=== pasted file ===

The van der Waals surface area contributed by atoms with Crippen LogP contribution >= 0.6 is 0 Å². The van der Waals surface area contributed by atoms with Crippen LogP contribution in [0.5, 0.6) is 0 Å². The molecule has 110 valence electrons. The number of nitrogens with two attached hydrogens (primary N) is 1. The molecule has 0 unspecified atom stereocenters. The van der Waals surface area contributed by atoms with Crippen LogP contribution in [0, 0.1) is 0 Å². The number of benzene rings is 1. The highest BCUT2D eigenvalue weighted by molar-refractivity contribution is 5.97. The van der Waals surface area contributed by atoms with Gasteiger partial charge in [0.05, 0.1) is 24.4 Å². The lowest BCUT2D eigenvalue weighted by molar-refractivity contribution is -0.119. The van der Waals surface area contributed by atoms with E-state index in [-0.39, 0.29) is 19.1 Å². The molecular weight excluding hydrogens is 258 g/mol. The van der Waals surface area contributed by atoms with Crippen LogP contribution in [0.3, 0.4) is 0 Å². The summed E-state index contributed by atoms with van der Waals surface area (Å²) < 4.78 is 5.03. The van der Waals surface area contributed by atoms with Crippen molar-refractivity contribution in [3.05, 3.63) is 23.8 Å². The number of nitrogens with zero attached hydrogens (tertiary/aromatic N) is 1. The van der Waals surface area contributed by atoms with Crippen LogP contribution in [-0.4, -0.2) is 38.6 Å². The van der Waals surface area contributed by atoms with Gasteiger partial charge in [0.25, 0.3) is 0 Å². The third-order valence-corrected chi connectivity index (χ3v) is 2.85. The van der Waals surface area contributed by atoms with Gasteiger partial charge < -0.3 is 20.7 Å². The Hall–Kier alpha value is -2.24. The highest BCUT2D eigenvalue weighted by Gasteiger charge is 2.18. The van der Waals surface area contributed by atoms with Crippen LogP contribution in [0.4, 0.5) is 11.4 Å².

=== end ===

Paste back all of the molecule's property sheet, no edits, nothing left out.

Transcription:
The van der Waals surface area contributed by atoms with Crippen LogP contribution >= 0.6 is 0 Å². The van der Waals surface area contributed by atoms with Crippen LogP contribution in [0.5, 0.6) is 0 Å². The molecule has 110 valence electrons. The number of nitrogens with two attached hydrogens (primary N) is 1. The molecule has 0 unspecified atom stereocenters. The van der Waals surface area contributed by atoms with Crippen LogP contribution in [0, 0.1) is 0 Å². The number of benzene rings is 1. The highest BCUT2D eigenvalue weighted by molar-refractivity contribution is 5.97. The van der Waals surface area contributed by atoms with Gasteiger partial charge in [0.05, 0.1) is 24.4 Å². The lowest BCUT2D eigenvalue weighted by molar-refractivity contribution is -0.119. The van der Waals surface area contributed by atoms with E-state index in [-0.39, 0.29) is 19.1 Å². The molecular weight excluding hydrogens is 258 g/mol. The van der Waals surface area contributed by atoms with Crippen LogP contribution in [0.3, 0.4) is 0 Å². The summed E-state index contributed by atoms with van der Waals surface area (Å²) < 4.78 is 5.03. The van der Waals surface area contributed by atoms with Crippen molar-refractivity contribution in [3.05, 3.63) is 23.8 Å². The number of nitrogens with zero attached hydrogens (tertiary/aromatic N) is 1. The van der Waals surface area contributed by atoms with Crippen LogP contribution in [-0.4, -0.2) is 38.6 Å². The van der Waals surface area contributed by atoms with Gasteiger partial charge in [0.25, 0.3) is 0 Å². The third-order valence-corrected chi connectivity index (χ3v) is 2.85. The van der Waals surface area contributed by atoms with Gasteiger partial charge < -0.3 is 20.7 Å². The Hall–Kier alpha value is -2.24. The highest BCUT2D eigenvalue weighted by Gasteiger charge is 2.18. The van der Waals surface area contributed by atoms with Crippen LogP contribution in [0.4, 0.5) is 11.4 Å².